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Bridge

Bridge

19 November 2016

9:00 AM

19 November 2016

9:00 AM

Have you ever felt that none of your partners are on the same wavelength as you? Despite regularly partnering the world’s top players, Zia Mahmood often jokingly moans (well, semi-jokingly) that he’s made a subtle or clever bid which has fallen on deaf ears. But that shouldn’t surprise anyone: whether he’s bidding or playing, you can always rely on Zia to do something imaginative and unexpected.

Zia was on the winning Lavazza team at the recent HCL International Bridge Championship held in New Delhi last month (India’s biggest bridge tournament, with a $200,000 prize pot). His partner faced the following lead problem and Zia gave it to various players, including me. It came with the warning: ‘So far no one has got it right. If I can find the person who does, I will either propose to them (if it’s a woman) or partner them!’ You are South, and at favourable vulnerability (green v. red), you pick up ♠AKJ10976 J K3 ♣A54. The bidding goes: (see diagram)


So what do you lead? My answer was a top spade, which I felt must be wrong (too obvious). But it was a trick question — very unfair! The ‘right’ answer was that you shouldn’t be on lead at all. Zia, your partner, had made a striped-tailed-ape double. This is about my favourite term in bridge: it’s when you double at the 5-level knowing the opponents can make slam — the doubled overtrick will cost you less than a slam, but if they redouble you intend to run like a striped-tailed-ape to your partner’s suit.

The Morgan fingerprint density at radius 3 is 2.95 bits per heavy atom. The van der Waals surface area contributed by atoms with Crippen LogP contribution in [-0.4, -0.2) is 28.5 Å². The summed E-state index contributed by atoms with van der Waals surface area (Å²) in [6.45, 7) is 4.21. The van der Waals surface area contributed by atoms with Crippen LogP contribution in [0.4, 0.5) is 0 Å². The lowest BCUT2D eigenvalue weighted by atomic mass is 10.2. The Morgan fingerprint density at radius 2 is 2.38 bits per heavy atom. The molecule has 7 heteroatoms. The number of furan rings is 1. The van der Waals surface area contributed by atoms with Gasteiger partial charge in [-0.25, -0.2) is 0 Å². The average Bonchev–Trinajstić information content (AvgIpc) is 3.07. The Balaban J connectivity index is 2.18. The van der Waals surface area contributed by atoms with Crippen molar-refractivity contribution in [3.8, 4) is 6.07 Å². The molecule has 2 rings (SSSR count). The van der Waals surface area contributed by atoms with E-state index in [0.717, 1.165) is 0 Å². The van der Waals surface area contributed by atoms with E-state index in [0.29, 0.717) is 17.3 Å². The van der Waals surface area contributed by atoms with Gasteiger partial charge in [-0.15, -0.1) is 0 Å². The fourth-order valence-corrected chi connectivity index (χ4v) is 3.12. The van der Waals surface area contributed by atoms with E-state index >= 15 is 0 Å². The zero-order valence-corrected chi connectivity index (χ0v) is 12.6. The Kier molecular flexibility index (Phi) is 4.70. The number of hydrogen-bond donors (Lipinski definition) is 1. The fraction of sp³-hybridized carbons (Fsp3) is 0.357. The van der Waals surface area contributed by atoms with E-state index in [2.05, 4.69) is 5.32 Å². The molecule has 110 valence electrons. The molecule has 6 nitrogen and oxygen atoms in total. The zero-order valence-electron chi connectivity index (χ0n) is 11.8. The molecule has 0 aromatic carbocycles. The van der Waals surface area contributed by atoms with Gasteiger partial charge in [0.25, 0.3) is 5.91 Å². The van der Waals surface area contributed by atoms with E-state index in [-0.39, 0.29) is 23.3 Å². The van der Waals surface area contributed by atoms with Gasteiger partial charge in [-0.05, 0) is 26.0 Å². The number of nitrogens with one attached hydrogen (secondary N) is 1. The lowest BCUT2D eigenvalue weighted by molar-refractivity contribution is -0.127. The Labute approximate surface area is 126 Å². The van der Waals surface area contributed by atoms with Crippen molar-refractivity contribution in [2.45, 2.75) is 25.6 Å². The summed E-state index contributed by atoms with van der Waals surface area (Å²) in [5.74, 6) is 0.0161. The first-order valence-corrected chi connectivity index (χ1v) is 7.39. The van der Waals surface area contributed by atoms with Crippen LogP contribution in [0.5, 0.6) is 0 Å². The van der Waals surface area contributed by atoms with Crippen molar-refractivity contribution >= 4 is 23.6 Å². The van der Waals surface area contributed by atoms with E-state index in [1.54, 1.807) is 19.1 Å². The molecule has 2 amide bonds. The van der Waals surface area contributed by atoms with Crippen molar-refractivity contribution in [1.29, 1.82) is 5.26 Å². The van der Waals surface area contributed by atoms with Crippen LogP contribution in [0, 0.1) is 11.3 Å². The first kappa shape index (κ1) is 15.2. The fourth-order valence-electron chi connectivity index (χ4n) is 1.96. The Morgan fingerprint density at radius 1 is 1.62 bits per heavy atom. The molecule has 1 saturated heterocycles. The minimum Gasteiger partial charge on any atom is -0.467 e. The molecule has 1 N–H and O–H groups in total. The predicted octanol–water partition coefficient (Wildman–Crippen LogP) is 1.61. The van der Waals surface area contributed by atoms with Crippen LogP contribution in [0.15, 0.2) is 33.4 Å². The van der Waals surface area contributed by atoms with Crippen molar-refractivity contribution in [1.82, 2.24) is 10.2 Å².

Zia held ♠Q8754 53 872 ♣632. East held ♠– AKQ942 109 ♣KQ1097. West held ♠6 10876 AQJ654 ♣J8. Zia was hoping to be redoubled and end up in 5♠ doubled. But he also felt his partner should have pulled the double. His reasoning: ‘How can I have enough to double, especially when you have the biggest 4♠ non-vul bid ever? Your right-hand opponent has an opening hand, you have 16 points, your other opponent has about 10. I have 0-2 points. I can’t have a double! I knew they had six or seven hearts on and was hoping to bluff them. If you work that out, you need to protect my bluff and bid 5♠.’ 5♠ doubled would have gone for 500, instead of 1050 for 5 doubled+1. That was better than 1430 for 6, but Lavazza lost imps because in the other room EW bid to 6 and NS sacrificed in 6♠ for 800. Still, you’re in good company if you didn’t think South’s pass was odd: after all, South was Giorgio Duboin, ranked fourth in the world …and he could justifiably argue that no one ever knows exactly what Zia is up to!

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